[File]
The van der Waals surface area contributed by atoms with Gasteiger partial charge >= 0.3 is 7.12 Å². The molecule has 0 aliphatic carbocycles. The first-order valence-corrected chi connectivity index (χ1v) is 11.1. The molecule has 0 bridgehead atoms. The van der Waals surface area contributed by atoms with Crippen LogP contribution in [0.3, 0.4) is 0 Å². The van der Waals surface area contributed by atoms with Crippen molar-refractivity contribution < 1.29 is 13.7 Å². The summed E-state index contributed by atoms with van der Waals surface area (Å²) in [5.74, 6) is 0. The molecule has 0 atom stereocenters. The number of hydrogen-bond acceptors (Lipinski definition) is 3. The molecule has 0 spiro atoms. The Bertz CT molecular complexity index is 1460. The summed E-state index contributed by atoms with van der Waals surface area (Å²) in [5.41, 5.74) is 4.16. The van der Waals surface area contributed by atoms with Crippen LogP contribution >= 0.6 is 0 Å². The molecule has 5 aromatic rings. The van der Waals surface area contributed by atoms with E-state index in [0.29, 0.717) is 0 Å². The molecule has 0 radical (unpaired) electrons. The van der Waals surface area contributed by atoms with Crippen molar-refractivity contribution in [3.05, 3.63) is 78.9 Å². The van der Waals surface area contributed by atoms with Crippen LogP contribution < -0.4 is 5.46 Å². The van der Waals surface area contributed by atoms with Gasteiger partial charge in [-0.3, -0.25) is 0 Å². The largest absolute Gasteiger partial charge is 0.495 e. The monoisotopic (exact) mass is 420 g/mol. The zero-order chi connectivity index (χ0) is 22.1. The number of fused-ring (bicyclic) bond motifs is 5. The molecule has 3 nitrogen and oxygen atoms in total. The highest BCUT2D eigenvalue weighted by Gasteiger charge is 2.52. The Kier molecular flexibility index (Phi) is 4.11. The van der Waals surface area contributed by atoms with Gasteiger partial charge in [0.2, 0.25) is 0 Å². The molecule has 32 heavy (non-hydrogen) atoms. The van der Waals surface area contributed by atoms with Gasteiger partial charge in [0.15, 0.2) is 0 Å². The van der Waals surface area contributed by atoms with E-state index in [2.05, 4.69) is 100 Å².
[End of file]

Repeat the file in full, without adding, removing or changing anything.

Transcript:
The van der Waals surface area contributed by atoms with Gasteiger partial charge >= 0.3 is 7.12 Å². The molecule has 0 aliphatic carbocycles. The first-order valence-corrected chi connectivity index (χ1v) is 11.1. The molecule has 0 bridgehead atoms. The van der Waals surface area contributed by atoms with Crippen LogP contribution in [0.3, 0.4) is 0 Å². The van der Waals surface area contributed by atoms with Crippen molar-refractivity contribution < 1.29 is 13.7 Å². The summed E-state index contributed by atoms with van der Waals surface area (Å²) in [5.74, 6) is 0. The molecule has 0 atom stereocenters. The number of hydrogen-bond acceptors (Lipinski definition) is 3. The molecule has 0 spiro atoms. The Bertz CT molecular complexity index is 1460. The summed E-state index contributed by atoms with van der Waals surface area (Å²) in [5.41, 5.74) is 4.16. The van der Waals surface area contributed by atoms with Crippen LogP contribution >= 0.6 is 0 Å². The molecule has 5 aromatic rings. The van der Waals surface area contributed by atoms with E-state index in [0.29, 0.717) is 0 Å². The molecule has 0 radical (unpaired) electrons. The van der Waals surface area contributed by atoms with Crippen molar-refractivity contribution in [3.05, 3.63) is 78.9 Å². The van der Waals surface area contributed by atoms with Crippen LogP contribution < -0.4 is 5.46 Å². The van der Waals surface area contributed by atoms with Gasteiger partial charge in [-0.3, -0.25) is 0 Å². The largest absolute Gasteiger partial charge is 0.495 e. The monoisotopic (exact) mass is 420 g/mol. The zero-order chi connectivity index (χ0) is 22.1. The number of fused-ring (bicyclic) bond motifs is 5. The molecule has 3 nitrogen and oxygen atoms in total. The highest BCUT2D eigenvalue weighted by Gasteiger charge is 2.52. The Kier molecular flexibility index (Phi) is 4.11. The van der Waals surface area contributed by atoms with Gasteiger partial charge in [0.2, 0.25) is 0 Å². The molecule has 32 heavy (non-hydrogen) atoms. The van der Waals surface area contributed by atoms with Gasteiger partial charge in [0.15, 0.2) is 0 Å². The van der Waals surface area contributed by atoms with E-state index in [2.05, 4.69) is 100 Å².